Discussion of results outside 75–125%
The acceptance criteria for the Large-N and modified Large-N tests do not include a requirement for zero tolerance of tablets
outside 75–125% LC, which is a requirement of the 30-sample ICH UDU test. Passing a batch using the Large-N or modified Large-N
test with a zero-tolerance criterion depends on the sample size and the true proportion of tablets falling outside 75–125%
LC. If the content-uniformity results follow a normal distribution, the following provides justification against a zero-tolerance
rule because there is inherent control of the number of tablets outside 75–125% LC through counting the number of tablets
outside 85–115%. Adding a zero-tolerance rule would act as a disincentive to collecting the larger sample size, which could
result in a deterrent to process understanding.
The modified Large-N test inherently controls the number of tablets outside 75–125% LC through controlling the number outside
85–115% LC. To evaluate the probability of tablets falling outside 75–125% LC, calculations were performed assuming that the
content-uniformity results followed a normal distribution. Figure 5 shows the control of tablets outside 75–125% LC through
implementation of the modified Large-N test. Note that for a sample size of 500, the probability to accept the batch approaches
0 when 0.1% of the tablets in the batch are outside 75–125% LC for the modified Large-N test, whereas the probability of passing
the ICH UDU test is greater than 50%.
Figure 5: Inherent control of the number of tablets outside 75–125% label claim. ICH UDU is the International Conference on
Harmonizations uniformity of dosage units test.
The probability of a tablet outside 75–125% LC, the number of tablets inspected until one is found outside 75–125% LC, and
the number of lots until this event were calculated under several scenarios (see Table III). These probabilities were determined
by 1) assuming a normal distribution that allows a 0.5%, 1%, or 3% chance of an individual tablet to fall outside 85–115%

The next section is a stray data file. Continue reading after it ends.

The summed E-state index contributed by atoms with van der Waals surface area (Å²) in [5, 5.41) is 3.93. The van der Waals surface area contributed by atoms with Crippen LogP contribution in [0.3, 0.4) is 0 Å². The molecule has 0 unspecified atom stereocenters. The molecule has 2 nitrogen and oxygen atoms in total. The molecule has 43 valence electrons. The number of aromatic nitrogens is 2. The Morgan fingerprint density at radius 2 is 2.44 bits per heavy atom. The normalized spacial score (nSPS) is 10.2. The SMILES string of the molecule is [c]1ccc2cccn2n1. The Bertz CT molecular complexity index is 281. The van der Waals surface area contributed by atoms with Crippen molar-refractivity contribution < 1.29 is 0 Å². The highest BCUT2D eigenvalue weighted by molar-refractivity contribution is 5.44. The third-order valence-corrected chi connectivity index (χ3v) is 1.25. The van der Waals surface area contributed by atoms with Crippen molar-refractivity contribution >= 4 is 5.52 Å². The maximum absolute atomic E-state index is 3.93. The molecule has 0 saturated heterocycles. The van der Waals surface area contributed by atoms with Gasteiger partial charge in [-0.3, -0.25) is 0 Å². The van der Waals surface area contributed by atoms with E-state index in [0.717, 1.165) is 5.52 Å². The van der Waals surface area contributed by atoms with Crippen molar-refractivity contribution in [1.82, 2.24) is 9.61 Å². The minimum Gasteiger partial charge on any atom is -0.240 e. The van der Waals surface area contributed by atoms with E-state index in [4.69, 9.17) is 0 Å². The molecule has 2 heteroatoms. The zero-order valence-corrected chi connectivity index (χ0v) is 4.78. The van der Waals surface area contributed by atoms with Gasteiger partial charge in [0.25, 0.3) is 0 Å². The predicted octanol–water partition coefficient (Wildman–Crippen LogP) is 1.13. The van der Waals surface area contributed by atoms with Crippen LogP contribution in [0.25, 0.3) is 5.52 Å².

LC or 2) selecting probabilities that required no distributional assumption. For example, a batch with a mean of 98% LC and
a 1% chance of a tablet falling outside 85–115% LC has a 0.001473% chance of a tablet falling outside 75–125% LC. Therefore,
the expected number of inspected tablets required to find one outside 75–125% LC is (1/0.00001473) or 67,888 tablets. If 10
tablets were sampled per batch, as is the case of the ICH UDU test, then 1 tablet outside of 75–125% LC would be detected,
on average, every 6789 batches. Increasing the sample size from 10 to 250 tablets tested per batch results in at least 1 tablet
detected outside 75–125% LC every 272 batches. This is simply the result of the laws of probability; increasing the sample
size increases the chance of obtaining a value outside of 75–125% LC and has no bearing on the true quality of the batch.
The batch quality has not changed, but the batch-rejection rate would. Adding a zero-tolerance requirement for tablets outside
75–125% LC would be a disincentive to increasing the sample size, and hence a barrier to increased process understanding.
Note that the probability of falling outside 75–125% LC is all that is needed for the calculation (i.e., the distribution
does not matter—only the probability).
Table III: Expected number of tablets to detect one result outside 75–125% label claim (LC).
The modified Large-N counting test controls the percent of tablets outside 85–115% LC to no more than 3%. As the sample size
increases (e.g., from 100 to 500 units), the OC curve becomes steeper, the test's discriminating ability increases, and the
level of quality assurance is raised.
The modified test maintains the beneficial properties of the original test. This test has the advantage of being mathematically
simple and simple to implement, requiring only a look-up table or a simple mathematical calculation. There is a priori flexibility in selecting the sample size. Similar to the original Large-N test, this test is nonparametric, having the benefit
that the test behaves well when the underlying distribution is not normal and testing for normality is not required.
Because this proposed test inherently controls the number of tablets outside 75–125% LC and zero tolerance on this population
of tablets could create a disincentive to process understanding and future technology development, the authors recommend careful
thought about additional test requirements.